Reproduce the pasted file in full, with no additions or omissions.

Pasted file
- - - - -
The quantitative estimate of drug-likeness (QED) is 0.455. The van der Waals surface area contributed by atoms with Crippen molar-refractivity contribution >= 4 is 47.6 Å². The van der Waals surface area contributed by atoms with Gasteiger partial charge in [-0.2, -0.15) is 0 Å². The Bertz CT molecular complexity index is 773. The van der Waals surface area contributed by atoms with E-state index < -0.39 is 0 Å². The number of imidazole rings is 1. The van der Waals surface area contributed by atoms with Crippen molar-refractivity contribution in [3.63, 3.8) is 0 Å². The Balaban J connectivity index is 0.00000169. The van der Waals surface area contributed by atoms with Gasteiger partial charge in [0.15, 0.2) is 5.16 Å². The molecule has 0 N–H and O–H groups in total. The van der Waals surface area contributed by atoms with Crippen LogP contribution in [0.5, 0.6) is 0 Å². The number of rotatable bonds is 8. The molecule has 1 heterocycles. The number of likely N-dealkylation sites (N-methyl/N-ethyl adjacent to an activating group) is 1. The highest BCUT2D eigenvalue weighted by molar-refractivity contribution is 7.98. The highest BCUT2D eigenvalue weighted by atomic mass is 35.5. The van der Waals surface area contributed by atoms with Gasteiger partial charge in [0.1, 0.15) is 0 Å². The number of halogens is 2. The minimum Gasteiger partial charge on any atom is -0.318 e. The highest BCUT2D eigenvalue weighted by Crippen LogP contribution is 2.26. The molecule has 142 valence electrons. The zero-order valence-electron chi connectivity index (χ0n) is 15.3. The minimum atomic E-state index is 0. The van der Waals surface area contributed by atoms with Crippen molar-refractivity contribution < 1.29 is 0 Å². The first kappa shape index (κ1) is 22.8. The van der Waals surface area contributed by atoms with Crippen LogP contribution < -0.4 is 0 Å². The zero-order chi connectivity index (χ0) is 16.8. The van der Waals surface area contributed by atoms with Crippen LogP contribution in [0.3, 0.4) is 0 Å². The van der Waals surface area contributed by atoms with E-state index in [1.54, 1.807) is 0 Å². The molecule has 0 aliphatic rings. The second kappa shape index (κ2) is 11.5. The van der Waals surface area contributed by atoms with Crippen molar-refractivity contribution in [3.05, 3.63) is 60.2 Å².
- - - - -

The quantitative estimate of drug-likeness (QED) is 0.455. The van der Waals surface area contributed by atoms with Crippen molar-refractivity contribution >= 4 is 47.6 Å². The van der Waals surface area contributed by atoms with Gasteiger partial charge in [-0.2, -0.15) is 0 Å². The Bertz CT molecular complexity index is 773. The van der Waals surface area contributed by atoms with E-state index < -0.39 is 0 Å². The number of imidazole rings is 1. The van der Waals surface area contributed by atoms with Crippen molar-refractivity contribution in [3.63, 3.8) is 0 Å². The Balaban J connectivity index is 0.00000169. The van der Waals surface area contributed by atoms with Gasteiger partial charge in [0.15, 0.2) is 5.16 Å². The molecule has 0 N–H and O–H groups in total. The van der Waals surface area contributed by atoms with Crippen LogP contribution in [0.5, 0.6) is 0 Å². The number of rotatable bonds is 8. The molecule has 1 heterocycles. The number of likely N-dealkylation sites (N-methyl/N-ethyl adjacent to an activating group) is 1. The highest BCUT2D eigenvalue weighted by molar-refractivity contribution is 7.98. The highest BCUT2D eigenvalue weighted by atomic mass is 35.5. The van der Waals surface area contributed by atoms with Gasteiger partial charge in [0.1, 0.15) is 0 Å². The number of halogens is 2. The minimum Gasteiger partial charge on any atom is -0.318 e. The highest BCUT2D eigenvalue weighted by Crippen LogP contribution is 2.26. The molecule has 142 valence electrons. The zero-order valence-electron chi connectivity index (χ0n) is 15.3. The minimum atomic E-state index is 0. The van der Waals surface area contributed by atoms with Crippen molar-refractivity contribution < 1.29 is 0 Å². The first kappa shape index (κ1) is 22.8. The van der Waals surface area contributed by atoms with Crippen LogP contribution < -0.4 is 0 Å². The zero-order chi connectivity index (χ0) is 16.8. The van der Waals surface area contributed by atoms with Crippen LogP contribution in [0.3, 0.4) is 0 Å². The van der Waals surface area contributed by atoms with E-state index in [1.54, 1.807) is 0 Å². The molecule has 0 aliphatic rings. The second kappa shape index (κ2) is 11.5. The van der Waals surface area contributed by atoms with Crippen molar-refractivity contribution in [3.05, 3.63) is 60.2 Å².